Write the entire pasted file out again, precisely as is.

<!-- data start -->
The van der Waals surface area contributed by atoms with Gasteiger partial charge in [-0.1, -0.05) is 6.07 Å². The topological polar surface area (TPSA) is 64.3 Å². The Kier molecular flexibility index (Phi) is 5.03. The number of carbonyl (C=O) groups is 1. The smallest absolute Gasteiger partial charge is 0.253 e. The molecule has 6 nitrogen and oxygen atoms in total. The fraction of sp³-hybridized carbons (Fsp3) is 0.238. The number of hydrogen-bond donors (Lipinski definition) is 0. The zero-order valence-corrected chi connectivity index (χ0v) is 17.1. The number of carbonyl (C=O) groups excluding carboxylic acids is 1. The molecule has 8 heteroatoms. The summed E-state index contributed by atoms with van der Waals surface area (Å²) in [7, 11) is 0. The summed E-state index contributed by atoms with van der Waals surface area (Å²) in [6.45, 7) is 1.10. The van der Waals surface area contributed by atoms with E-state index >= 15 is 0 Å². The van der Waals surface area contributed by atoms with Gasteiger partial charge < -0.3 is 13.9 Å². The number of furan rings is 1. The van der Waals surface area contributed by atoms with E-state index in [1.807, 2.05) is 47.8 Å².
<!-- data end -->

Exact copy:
The van der Waals surface area contributed by atoms with Gasteiger partial charge in [-0.1, -0.05) is 6.07 Å². The topological polar surface area (TPSA) is 64.3 Å². The Kier molecular flexibility index (Phi) is 5.03. The number of carbonyl (C=O) groups is 1. The smallest absolute Gasteiger partial charge is 0.253 e. The molecule has 6 nitrogen and oxygen atoms in total. The fraction of sp³-hybridized carbons (Fsp3) is 0.238. The number of hydrogen-bond donors (Lipinski definition) is 0. The zero-order valence-corrected chi connectivity index (χ0v) is 17.1. The number of carbonyl (C=O) groups excluding carboxylic acids is 1. The molecule has 8 heteroatoms. The summed E-state index contributed by atoms with van der Waals surface area (Å²) in [7, 11) is 0. The summed E-state index contributed by atoms with van der Waals surface area (Å²) in [6.45, 7) is 1.10. The van der Waals surface area contributed by atoms with E-state index >= 15 is 0 Å². The van der Waals surface area contributed by atoms with Gasteiger partial charge < -0.3 is 13.9 Å². The number of furan rings is 1. The van der Waals surface area contributed by atoms with E-state index in [1.807, 2.05) is 47.8 Å².